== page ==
Savor The Earth

eat tastier, eat greener, eat cheaper

Chokin’ Under Pressure April 6, 2010

Filed under: easy,locavore,pressure cooker,vegetables,vegetarian — Austin Frugal Foodie @ 5:59 pm

getting to the heart of the matter

whistle for your thistle

This past Saturday was advertised as the last market day for Texas artichokes.  I’ve got my fingers crossed, however, that Miguel Ortiz’ artichoke farm in Brownsville may show up this coming weekend with some stragglers.  We’ve already enjoyed a few ‘chokes (kinky!) but of course we crave more, more, more!

Just in case you get your little paws on a few thistley globes, here’s my pressure cooker method for cookin’ em up.  I season the cooking water and the finished artichokes need no further enhancement.  They’re even great cold.

I’m chokin’ bigtime on springtime!


  • 3 or 4 good-sized artichokes
  • ½ cup organic white vinegar.  Whole Foods 365 brand in the quart bottle is usually the best value.
  • 2 quarts water
  • splash of organic or local olive oil.  I love Spanish Villa Blanca organic and remember to check out Texas Olive Ranch at our farmers markets.
  • 1 Tablepoon kosher salt.  I prefer Diamond Crystal.
  • 1 clove of garlic, smashed or 1 stalk of local green garlic, cut into several lengths
  • a few small pieces of celery.  I bought my little bunch from Ringger Family Farm at Barton Creek farmers market.
  • 2 cloves
  • 3 peppercorns
  • 1 or two strips of local or organic lemon peel
  • 1 bay leaf—grow it!

Put all the ingredients except the artichokes into a 6-quart pressure cooker.  Prep the artichokes by first cutting a slice off the stem end with a sharp chef’s knife.  Next cut off about an inch off the top.  Then take your kitchen shears and snip the remaining tips off the leaves.  As you trim each artichoke, drop it into the pot.  When all your ‘chokes are ready, lock the lid ono the cooker and bring it to high pressure over high heat.  Lower the heat to maintain the pressure and cook the artichokes for 15 minutes.  If you’re cooking 3 rather large globes they may need a few more minutes to tenderize.

When the time’s up, remove the cooker from the stove and place it outside for 10 minutes to let the pressure drop.  If the weather’s chilly, which it ain’t right now, you can get away with leaving the cooker in the house.  Otherwise, I like to put that extra heat outdoors.

Remove the artichokes from the water and give ’em a little shake upside down to remove excess liquid.  Serve as soon as they’ve cooled enough to handle.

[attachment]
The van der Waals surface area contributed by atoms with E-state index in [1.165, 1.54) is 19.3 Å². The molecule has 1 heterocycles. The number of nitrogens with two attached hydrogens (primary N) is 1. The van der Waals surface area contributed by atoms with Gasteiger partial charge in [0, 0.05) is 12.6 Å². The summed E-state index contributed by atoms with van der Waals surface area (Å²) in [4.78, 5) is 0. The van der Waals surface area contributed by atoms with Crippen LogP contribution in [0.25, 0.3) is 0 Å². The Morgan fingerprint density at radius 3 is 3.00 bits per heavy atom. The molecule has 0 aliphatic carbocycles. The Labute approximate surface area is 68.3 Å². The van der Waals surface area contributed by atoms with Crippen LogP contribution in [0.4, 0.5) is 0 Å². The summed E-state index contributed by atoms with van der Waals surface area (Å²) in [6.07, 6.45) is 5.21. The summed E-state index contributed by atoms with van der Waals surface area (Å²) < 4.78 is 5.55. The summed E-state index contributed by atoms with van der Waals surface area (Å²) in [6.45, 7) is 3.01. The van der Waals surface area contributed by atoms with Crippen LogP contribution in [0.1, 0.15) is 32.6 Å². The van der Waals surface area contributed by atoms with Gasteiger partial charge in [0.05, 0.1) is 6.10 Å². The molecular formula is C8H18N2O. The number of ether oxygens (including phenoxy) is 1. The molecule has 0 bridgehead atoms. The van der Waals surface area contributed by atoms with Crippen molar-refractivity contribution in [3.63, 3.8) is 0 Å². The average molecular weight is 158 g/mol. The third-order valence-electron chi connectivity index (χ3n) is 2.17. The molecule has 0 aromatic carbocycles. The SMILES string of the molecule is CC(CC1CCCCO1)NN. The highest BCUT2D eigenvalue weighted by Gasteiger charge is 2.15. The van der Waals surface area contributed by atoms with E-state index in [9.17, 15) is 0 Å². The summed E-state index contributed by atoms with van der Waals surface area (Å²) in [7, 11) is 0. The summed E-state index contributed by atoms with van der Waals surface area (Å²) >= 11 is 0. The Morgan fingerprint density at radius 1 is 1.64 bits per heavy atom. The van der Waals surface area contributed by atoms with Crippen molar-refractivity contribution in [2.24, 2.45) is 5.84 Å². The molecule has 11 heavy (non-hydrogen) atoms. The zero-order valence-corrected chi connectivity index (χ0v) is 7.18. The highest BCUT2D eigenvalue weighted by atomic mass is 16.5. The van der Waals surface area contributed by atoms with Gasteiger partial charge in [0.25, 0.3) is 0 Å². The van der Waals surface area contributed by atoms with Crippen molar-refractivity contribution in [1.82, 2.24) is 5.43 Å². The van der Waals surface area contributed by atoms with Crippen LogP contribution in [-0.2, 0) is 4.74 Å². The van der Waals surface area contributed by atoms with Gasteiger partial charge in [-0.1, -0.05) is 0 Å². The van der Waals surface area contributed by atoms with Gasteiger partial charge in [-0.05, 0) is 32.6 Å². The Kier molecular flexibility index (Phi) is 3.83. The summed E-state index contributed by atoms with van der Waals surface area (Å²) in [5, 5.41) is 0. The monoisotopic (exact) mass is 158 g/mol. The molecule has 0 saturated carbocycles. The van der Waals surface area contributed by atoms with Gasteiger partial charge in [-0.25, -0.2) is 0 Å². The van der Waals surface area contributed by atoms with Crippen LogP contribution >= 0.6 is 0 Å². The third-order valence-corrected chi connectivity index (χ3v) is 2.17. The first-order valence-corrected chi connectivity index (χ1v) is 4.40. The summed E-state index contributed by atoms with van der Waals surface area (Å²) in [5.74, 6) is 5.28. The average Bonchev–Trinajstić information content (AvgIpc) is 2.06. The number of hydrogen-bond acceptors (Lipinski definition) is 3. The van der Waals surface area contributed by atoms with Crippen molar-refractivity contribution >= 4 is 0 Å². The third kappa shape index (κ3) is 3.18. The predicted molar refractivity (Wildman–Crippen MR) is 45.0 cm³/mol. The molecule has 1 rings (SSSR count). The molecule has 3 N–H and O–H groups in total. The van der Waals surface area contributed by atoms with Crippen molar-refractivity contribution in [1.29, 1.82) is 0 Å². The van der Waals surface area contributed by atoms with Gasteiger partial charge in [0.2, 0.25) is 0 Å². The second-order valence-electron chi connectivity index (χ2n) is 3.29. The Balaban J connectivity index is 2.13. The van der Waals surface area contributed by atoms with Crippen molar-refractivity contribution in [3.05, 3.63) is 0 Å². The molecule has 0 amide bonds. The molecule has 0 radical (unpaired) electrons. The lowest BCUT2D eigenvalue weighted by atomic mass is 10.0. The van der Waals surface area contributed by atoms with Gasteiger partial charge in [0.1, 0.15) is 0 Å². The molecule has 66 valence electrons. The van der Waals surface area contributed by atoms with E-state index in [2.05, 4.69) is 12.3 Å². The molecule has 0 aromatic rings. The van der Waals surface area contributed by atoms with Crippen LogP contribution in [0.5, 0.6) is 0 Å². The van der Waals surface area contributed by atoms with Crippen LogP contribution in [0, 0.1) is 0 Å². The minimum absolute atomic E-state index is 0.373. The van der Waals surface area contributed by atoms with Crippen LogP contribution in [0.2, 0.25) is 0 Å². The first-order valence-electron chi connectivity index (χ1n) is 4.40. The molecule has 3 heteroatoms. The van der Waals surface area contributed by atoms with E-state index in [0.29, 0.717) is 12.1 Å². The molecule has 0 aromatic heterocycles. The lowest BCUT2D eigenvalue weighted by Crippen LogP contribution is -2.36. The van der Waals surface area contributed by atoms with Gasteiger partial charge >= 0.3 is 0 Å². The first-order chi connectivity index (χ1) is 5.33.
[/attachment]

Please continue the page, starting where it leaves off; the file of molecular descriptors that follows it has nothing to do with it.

Green(s) Tasso–Sustainable Sustenance from Dai Due March 17, 2010

Filed under: Dai Due,easy,locavore,meat,pressure cooker,tasso,thrift,vegetables — Austin Frugal Foodie @ 12:48 pm

emerald I'll eat that

Dai Due‘s nitrate-free tasso, fashioned from seasoned and smoked Richardson Farms local grass-fed pork, likkered up my pot o’ greens as only pig parts can.  Pressure-cooked for 20 minutes with a bay leaf to flavor a hearty broth, the tasso pieces yielded plenty of meat, picked off in shreds to be added back later.

Into the brew I tossed Texas-grown, Texas-sized collards and mustard greens, only 99¢ a bunch at Central Market and HEB, local turnips, cubed, one chopped local onion, a few organic garlic cloves, smashed and chopped, and some salt.  The pressure cooker required only 8 minutes to tenderize the mighty leaves and roots.  A pinch of turbinado sugar and two capfuls of organic apple cider vinegar later (Whole Foods brand in the quart bottle is usually the best buy), I returned the tasso meat to the mix and had myself a fine bowl of greens, peppered aplenty.

Save the fat, too.  Chopped and rendered, would-be-discards (yes, after boiling into broth) become rich crumbs that dissolve instantly in your mouth.  A fine, fatty garnish, especially for a starchy side like polenta, which creates a comforting landing for a mess o’ greens.  I buy Arrowhead Mills organic yellow corn grits and bake them up into a plushly yielding mound using Paula Wolfert’s oven method, a simple technique requiring minimal effort from the cook.

Wear your green while eatin’ your greens—for good luck—and no pinches!


Dal Duo December 29, 2009

Filed under: beans,easy,fast,Indian,pressure cooker,vegetables,vegetarian — Austin Frugal Foodie @ 5:17 pm

dueling dals---mung dal left, urad dal right

All dalled up and nowhere to go.  Nowhere I need to go right now anyway, and that’s great ’cause it’s cold and wet out and holidays—and rhinovirus round-robin– have done done me in.  Here are two different Indian-style dals to warm your hearth and belly.  The first, a mung dal based creamy chowder chunked with plenty of radishes (softened to mellowness), comes together straightforwardly.  Urad dal provides the base for the second soup, the small skinned and split beans swimming swimmingly with diced kohlrabi, caressed by silky slips of spinach.  Though requiring multiple steps, the assembly is not tricky, and the process yields a flavor and texture quite distinct from the mung dal potage, despite the a similar brassical and leafy constituency.